My artistic work consists of the process of looking at things – impressions, natural and ephemeral phenomena as well as the observation that emerges of those. Trough the very undertaking of observing thoroughly I question the (inherent) ability (of an image) to evoke a certain reality and by extension a certain understanding. As Rilke phrased it so appropriately: “These trees are magnificent, but even more magnificent is the sublime and moving space between them, as though with their growth it too increased.” [1] The use of photography and other (visual) instruments – not only to look at, or to look through, or even to look with – in translating ephemeral phenomena and transformations specific to nature reveals not only the pictured, but also the medium itself.

By the (unconventional) use of photographic material, such as the adaptation of light sensitive material with a needle, a nail and a hammer, or the opening of a JPG-file in Microsoft Word, I generate images that question the very codes of the traditional or contemporary use of photography. I construct images on the basis of (well-established) concepts and deconstructive methodologies in which the erratic and subjective intervene. “The poetic image […] is not an echo of the past. On the contrary: through the brilliance of any image, the distant past resounds with echoes.” [2]  Striving towards the most fitting translation of the phenomena, my work arises from actions and impressions and finds its expressions in sculptures, photographs, installations or performances. Using the reproducibility of photography, the same (photographic) image can appear in its original form (positive or negative), or in print, installation, or also in a sculpture. It is better to live in a state of impermanence than in one of finality.” [3] The process of hunting, discovering, re-arranging and ‘enframing’ – or even the mere searching as such, brings meaning. “Roads no longer merely lead to places, they are places.” [4]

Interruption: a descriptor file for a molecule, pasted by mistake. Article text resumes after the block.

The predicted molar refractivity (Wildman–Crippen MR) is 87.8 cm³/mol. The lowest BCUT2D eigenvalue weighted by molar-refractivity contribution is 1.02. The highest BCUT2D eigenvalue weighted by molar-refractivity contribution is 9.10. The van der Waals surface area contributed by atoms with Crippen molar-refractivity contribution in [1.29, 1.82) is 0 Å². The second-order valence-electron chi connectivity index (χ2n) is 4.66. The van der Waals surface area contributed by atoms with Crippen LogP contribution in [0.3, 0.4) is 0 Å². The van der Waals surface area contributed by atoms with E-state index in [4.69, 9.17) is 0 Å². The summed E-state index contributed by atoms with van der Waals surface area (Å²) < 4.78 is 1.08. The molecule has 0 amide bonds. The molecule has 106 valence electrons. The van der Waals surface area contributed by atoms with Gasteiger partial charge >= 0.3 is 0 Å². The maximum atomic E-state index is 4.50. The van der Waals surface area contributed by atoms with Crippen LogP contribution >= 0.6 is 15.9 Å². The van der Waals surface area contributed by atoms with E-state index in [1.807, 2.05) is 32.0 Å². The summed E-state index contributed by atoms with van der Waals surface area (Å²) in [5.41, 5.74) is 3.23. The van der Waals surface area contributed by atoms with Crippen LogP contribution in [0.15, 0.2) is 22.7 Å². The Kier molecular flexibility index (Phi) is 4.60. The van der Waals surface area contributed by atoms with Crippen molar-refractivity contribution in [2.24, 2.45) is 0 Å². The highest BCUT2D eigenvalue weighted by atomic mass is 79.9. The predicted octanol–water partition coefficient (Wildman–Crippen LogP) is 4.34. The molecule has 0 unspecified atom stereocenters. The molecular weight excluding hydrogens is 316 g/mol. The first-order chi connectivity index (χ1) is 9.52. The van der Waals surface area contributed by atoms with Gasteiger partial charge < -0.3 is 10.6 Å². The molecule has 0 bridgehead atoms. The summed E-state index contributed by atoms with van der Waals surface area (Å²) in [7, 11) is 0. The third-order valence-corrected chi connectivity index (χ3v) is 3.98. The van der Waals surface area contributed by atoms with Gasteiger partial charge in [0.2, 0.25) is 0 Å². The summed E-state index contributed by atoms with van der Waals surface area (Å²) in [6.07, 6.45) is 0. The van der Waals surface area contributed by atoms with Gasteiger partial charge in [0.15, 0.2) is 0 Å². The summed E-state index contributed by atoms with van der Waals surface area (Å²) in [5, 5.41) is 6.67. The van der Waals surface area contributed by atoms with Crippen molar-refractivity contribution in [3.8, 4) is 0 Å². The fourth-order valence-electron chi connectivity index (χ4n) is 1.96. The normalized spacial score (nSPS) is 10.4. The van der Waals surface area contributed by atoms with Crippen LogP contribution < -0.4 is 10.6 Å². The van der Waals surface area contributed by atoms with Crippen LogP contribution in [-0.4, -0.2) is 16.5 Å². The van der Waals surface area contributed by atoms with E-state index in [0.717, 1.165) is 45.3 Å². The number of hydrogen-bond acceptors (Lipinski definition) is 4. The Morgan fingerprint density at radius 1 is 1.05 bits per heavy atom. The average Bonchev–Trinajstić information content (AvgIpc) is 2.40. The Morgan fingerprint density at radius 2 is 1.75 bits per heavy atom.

[1] Rainer Maria Rilke in Gaston Bachelard, The Poetics of Space, Beacon Press, Boston, 1994.

[2] Gaston Bachelard, The Poetics of Space, Beacon Press, Boston, 1994.

[3] Gaston Bachelard, The Poetics of Space, Beacon Press, Boston, 1994.

[4] John Brinckerhoff Jackson in Francesco Careri, Walkscapes: Walking as an Aesthetic Practice, Gili, Barcelona, 2002.


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